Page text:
The RS2 reels are great for the money, so long as you get one of the "current versions" with the slotted screw that holds the drag-adjustment knob in place; otherwise, the model featuring the "slotless-screw" on the drag-adjustment knob is flawed (according to Redington) and costs more to fix should anything break on it. I know the RS2s have a great reputation for durability; all the same, until Redington picks one model and stays with it for more than two years, I'll be buying Lamson and Bauer reels.
03-26-2003, 09:39 PM
Is the AL 9/10 without the slotted the screw on the drag adjustment knob a problem like the RS stated above ? Thats what it looks like I have . Oh well for $ 74 what the heck, if it destructs I will get the large arbor reel I really wanted.
So far though no problems with the Redington. AL it seems sturdy.
03-26-2003, 10:04 PM
the 'originals.' Just purchased three of the 13/14's at $95 each.
03-26-2003, 10:26 PM
Fred, you might give Redington a call and see what they can tell you about the different versions, how they compare, and what the warranty situation is like on them. I think that they'll take care of any issues with no hassle, and again these are certainly sturdy reels, so I wouldn't imagine that there would be too much need for concern about durability. I must admit, I wasn't aware that there were multiple versions of the AL. I wonder which one I have? :confused:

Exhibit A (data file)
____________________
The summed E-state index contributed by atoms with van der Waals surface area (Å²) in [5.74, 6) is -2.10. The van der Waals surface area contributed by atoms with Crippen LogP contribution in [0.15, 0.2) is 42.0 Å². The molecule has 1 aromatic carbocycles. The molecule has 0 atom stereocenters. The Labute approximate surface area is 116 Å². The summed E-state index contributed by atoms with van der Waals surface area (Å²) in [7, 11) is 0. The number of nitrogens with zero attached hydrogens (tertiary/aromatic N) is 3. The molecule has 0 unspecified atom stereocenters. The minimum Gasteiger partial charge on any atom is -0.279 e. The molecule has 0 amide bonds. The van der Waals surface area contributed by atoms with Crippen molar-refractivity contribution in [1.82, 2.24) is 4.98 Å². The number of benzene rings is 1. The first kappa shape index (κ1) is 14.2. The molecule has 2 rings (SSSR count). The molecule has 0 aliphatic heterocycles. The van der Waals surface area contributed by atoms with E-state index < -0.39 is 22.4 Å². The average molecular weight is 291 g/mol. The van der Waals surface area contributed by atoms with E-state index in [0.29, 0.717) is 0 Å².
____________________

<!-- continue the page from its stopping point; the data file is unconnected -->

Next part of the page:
03-26-2003, 11:55 PM
I'll do a close "eye ball"inspection and see what's to see .... if anything. Suspect they're the same reels, just (maybe?) the Orvis name on the new ones. Doubt Orvis would screw with a winner.
03-27-2003, 01:32 AM
I have 2 AS 13/14 Redingtons that I bought for the capacity they have and have had no problem with them. Also I have an AS 11/12 that has been flawless as well. Give the reel the maintenance it needs and it will last a long, long time.
I strongly suspect the reason the AS and AL series reels were discountinued had to do with Redington divorcing itself from Orvis. I don't think Orvis allowed them to divorce and still make the AS and AL series reels because Orvis probably owned the design for them. And I don't think Redington would allow Orvis to produce and sell a reel that Redington had designed.
The reason I suspect this was what happened to them is that both the AS and AL went out of production as soon as the Redington-Orvis divorce was finalized.
03-27-2003, 07:09 AM
Ahhhh... very interesting... what a shame, though, that the reel had to be scrapped because of that. Oh well... get 'em on e-bay while you can, unless you know of another source.
"The reason I suspect this was what happened to them is that both the AS and AL went out of production as soon as the Redington-Orvis divorce was finalized."
Take a look at the new offering from Redington :smokin:
03-28-2003, 12:18 AM